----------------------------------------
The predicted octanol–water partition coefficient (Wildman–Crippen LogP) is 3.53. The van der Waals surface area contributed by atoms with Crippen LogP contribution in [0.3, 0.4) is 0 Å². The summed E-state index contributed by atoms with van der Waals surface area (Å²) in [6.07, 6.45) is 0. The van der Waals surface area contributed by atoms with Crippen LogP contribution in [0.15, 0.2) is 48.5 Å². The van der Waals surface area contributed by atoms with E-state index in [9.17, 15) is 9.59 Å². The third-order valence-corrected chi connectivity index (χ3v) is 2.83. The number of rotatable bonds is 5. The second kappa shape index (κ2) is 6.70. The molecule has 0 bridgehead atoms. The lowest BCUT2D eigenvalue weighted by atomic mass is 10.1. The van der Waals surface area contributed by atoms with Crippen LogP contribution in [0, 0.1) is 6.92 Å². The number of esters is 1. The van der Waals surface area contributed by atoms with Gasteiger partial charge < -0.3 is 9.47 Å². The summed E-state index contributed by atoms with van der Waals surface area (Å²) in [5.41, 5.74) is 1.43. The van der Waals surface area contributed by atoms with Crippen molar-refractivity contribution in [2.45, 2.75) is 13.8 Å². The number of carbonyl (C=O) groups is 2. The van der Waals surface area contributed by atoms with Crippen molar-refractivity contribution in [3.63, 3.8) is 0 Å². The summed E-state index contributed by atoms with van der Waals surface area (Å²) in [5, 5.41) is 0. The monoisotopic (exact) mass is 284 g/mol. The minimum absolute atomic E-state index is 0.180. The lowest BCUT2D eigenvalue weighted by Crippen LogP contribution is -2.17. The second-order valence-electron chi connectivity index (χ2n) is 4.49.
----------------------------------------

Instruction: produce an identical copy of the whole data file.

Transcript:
The predicted octanol–water partition coefficient (Wildman–Crippen LogP) is 3.53. The van der Waals surface area contributed by atoms with Crippen LogP contribution in [0.3, 0.4) is 0 Å². The summed E-state index contributed by atoms with van der Waals surface area (Å²) in [6.07, 6.45) is 0. The van der Waals surface area contributed by atoms with Crippen LogP contribution in [0.15, 0.2) is 48.5 Å². The van der Waals surface area contributed by atoms with E-state index in [9.17, 15) is 9.59 Å². The third-order valence-corrected chi connectivity index (χ3v) is 2.83. The number of rotatable bonds is 5. The second kappa shape index (κ2) is 6.70. The molecule has 0 bridgehead atoms. The lowest BCUT2D eigenvalue weighted by atomic mass is 10.1. The van der Waals surface area contributed by atoms with Crippen LogP contribution in [0, 0.1) is 6.92 Å². The number of esters is 1. The van der Waals surface area contributed by atoms with Gasteiger partial charge < -0.3 is 9.47 Å². The summed E-state index contributed by atoms with van der Waals surface area (Å²) in [5.41, 5.74) is 1.43. The van der Waals surface area contributed by atoms with Crippen molar-refractivity contribution in [2.45, 2.75) is 13.8 Å². The number of carbonyl (C=O) groups is 2. The van der Waals surface area contributed by atoms with Crippen molar-refractivity contribution in [3.63, 3.8) is 0 Å². The summed E-state index contributed by atoms with van der Waals surface area (Å²) in [5, 5.41) is 0. The monoisotopic (exact) mass is 284 g/mol. The minimum absolute atomic E-state index is 0.180. The lowest BCUT2D eigenvalue weighted by Crippen LogP contribution is -2.17. The second-order valence-electron chi connectivity index (χ2n) is 4.49.